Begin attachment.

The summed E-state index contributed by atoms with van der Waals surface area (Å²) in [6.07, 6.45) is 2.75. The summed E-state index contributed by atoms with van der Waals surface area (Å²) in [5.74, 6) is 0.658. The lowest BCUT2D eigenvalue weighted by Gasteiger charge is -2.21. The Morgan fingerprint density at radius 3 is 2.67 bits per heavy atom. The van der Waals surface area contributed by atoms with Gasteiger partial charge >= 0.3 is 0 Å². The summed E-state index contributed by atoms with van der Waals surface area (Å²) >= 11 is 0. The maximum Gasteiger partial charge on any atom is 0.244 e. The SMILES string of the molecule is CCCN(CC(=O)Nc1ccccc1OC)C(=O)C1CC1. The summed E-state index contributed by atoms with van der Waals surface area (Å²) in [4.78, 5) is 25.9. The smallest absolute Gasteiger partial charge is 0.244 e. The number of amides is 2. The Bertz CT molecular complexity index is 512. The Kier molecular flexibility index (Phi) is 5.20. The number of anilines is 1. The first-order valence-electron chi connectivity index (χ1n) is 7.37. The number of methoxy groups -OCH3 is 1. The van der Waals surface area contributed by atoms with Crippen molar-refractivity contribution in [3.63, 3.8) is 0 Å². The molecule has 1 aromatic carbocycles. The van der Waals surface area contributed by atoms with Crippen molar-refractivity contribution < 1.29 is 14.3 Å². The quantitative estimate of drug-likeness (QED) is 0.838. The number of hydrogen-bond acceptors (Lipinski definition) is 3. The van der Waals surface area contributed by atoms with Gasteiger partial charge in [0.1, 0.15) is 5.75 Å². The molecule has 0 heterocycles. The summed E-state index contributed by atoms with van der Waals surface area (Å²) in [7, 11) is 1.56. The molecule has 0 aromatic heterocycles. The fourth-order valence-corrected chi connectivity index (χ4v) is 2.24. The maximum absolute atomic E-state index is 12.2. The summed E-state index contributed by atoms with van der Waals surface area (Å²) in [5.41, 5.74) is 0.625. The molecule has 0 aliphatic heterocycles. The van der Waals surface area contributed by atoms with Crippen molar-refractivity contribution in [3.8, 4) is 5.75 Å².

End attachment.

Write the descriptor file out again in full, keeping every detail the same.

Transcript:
The summed E-state index contributed by atoms with van der Waals surface area (Å²) in [6.07, 6.45) is 2.75. The summed E-state index contributed by atoms with van der Waals surface area (Å²) in [5.74, 6) is 0.658. The lowest BCUT2D eigenvalue weighted by Gasteiger charge is -2.21. The Morgan fingerprint density at radius 3 is 2.67 bits per heavy atom. The van der Waals surface area contributed by atoms with Gasteiger partial charge >= 0.3 is 0 Å². The summed E-state index contributed by atoms with van der Waals surface area (Å²) >= 11 is 0. The maximum Gasteiger partial charge on any atom is 0.244 e. The SMILES string of the molecule is CCCN(CC(=O)Nc1ccccc1OC)C(=O)C1CC1. The summed E-state index contributed by atoms with van der Waals surface area (Å²) in [4.78, 5) is 25.9. The smallest absolute Gasteiger partial charge is 0.244 e. The number of amides is 2. The Bertz CT molecular complexity index is 512. The Kier molecular flexibility index (Phi) is 5.20. The number of anilines is 1. The first-order valence-electron chi connectivity index (χ1n) is 7.37. The number of methoxy groups -OCH3 is 1. The van der Waals surface area contributed by atoms with Crippen molar-refractivity contribution in [3.63, 3.8) is 0 Å². The molecule has 1 aromatic carbocycles. The van der Waals surface area contributed by atoms with Crippen molar-refractivity contribution < 1.29 is 14.3 Å². The quantitative estimate of drug-likeness (QED) is 0.838. The number of hydrogen-bond acceptors (Lipinski definition) is 3. The van der Waals surface area contributed by atoms with Gasteiger partial charge in [0.1, 0.15) is 5.75 Å². The molecule has 0 heterocycles. The summed E-state index contributed by atoms with van der Waals surface area (Å²) in [7, 11) is 1.56. The molecule has 0 aromatic heterocycles. The fourth-order valence-corrected chi connectivity index (χ4v) is 2.24. The maximum absolute atomic E-state index is 12.2. The summed E-state index contributed by atoms with van der Waals surface area (Å²) in [5.41, 5.74) is 0.625. The molecule has 0 aliphatic heterocycles. The van der Waals surface area contributed by atoms with Crippen molar-refractivity contribution in [3.8, 4) is 5.75 Å².